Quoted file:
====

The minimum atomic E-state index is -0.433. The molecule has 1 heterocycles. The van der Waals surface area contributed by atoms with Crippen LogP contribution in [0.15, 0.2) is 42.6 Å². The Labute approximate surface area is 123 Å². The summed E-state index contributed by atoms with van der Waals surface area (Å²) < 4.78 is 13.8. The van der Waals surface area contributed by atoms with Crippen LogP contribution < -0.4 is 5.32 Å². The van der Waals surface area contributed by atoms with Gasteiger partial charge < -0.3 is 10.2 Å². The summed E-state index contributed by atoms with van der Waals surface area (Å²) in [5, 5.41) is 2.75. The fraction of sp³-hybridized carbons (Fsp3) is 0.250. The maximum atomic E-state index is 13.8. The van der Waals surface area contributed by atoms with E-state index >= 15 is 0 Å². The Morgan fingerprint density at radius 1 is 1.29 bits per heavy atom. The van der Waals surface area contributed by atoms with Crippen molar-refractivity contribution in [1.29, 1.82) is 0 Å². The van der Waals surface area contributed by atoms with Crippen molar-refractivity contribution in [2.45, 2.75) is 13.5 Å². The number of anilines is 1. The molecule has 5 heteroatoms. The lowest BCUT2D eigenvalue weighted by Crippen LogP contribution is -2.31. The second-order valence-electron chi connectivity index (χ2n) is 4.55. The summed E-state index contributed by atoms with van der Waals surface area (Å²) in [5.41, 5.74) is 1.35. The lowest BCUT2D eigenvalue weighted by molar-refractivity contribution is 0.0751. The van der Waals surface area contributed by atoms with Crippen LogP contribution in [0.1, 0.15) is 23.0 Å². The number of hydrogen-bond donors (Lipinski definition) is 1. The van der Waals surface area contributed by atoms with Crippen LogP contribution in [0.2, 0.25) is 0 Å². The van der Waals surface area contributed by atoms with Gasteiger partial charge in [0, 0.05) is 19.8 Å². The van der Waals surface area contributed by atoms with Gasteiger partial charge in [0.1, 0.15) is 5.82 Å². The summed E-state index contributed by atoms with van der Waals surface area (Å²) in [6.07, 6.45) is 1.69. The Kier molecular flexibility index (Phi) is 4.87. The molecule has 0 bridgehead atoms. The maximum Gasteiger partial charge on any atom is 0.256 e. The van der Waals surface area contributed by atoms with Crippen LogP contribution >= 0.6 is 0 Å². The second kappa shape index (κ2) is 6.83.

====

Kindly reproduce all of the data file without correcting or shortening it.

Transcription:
The minimum atomic E-state index is -0.433. The molecule has 1 heterocycles. The van der Waals surface area contributed by atoms with Crippen LogP contribution in [0.15, 0.2) is 42.6 Å². The Labute approximate surface area is 123 Å². The summed E-state index contributed by atoms with van der Waals surface area (Å²) < 4.78 is 13.8. The van der Waals surface area contributed by atoms with Crippen LogP contribution < -0.4 is 5.32 Å². The van der Waals surface area contributed by atoms with Gasteiger partial charge < -0.3 is 10.2 Å². The summed E-state index contributed by atoms with van der Waals surface area (Å²) in [5, 5.41) is 2.75. The fraction of sp³-hybridized carbons (Fsp3) is 0.250. The maximum atomic E-state index is 13.8. The van der Waals surface area contributed by atoms with E-state index >= 15 is 0 Å². The Morgan fingerprint density at radius 1 is 1.29 bits per heavy atom. The van der Waals surface area contributed by atoms with Crippen molar-refractivity contribution in [1.29, 1.82) is 0 Å². The van der Waals surface area contributed by atoms with Crippen molar-refractivity contribution in [2.45, 2.75) is 13.5 Å². The number of anilines is 1. The molecule has 5 heteroatoms. The lowest BCUT2D eigenvalue weighted by Crippen LogP contribution is -2.31. The second-order valence-electron chi connectivity index (χ2n) is 4.55. The summed E-state index contributed by atoms with van der Waals surface area (Å²) in [5.41, 5.74) is 1.35. The lowest BCUT2D eigenvalue weighted by molar-refractivity contribution is 0.0751. The van der Waals surface area contributed by atoms with Crippen LogP contribution in [0.1, 0.15) is 23.0 Å². The number of hydrogen-bond donors (Lipinski definition) is 1. The van der Waals surface area contributed by atoms with Crippen LogP contribution in [0.2, 0.25) is 0 Å². The van der Waals surface area contributed by atoms with Gasteiger partial charge in [0, 0.05) is 19.8 Å². The van der Waals surface area contributed by atoms with Gasteiger partial charge in [0.1, 0.15) is 5.82 Å². The summed E-state index contributed by atoms with van der Waals surface area (Å²) in [6.07, 6.45) is 1.69. The Kier molecular flexibility index (Phi) is 4.87. The molecule has 0 bridgehead atoms. The maximum Gasteiger partial charge on any atom is 0.256 e. The van der Waals surface area contributed by atoms with Crippen LogP contribution >= 0.6 is 0 Å². The second kappa shape index (κ2) is 6.83.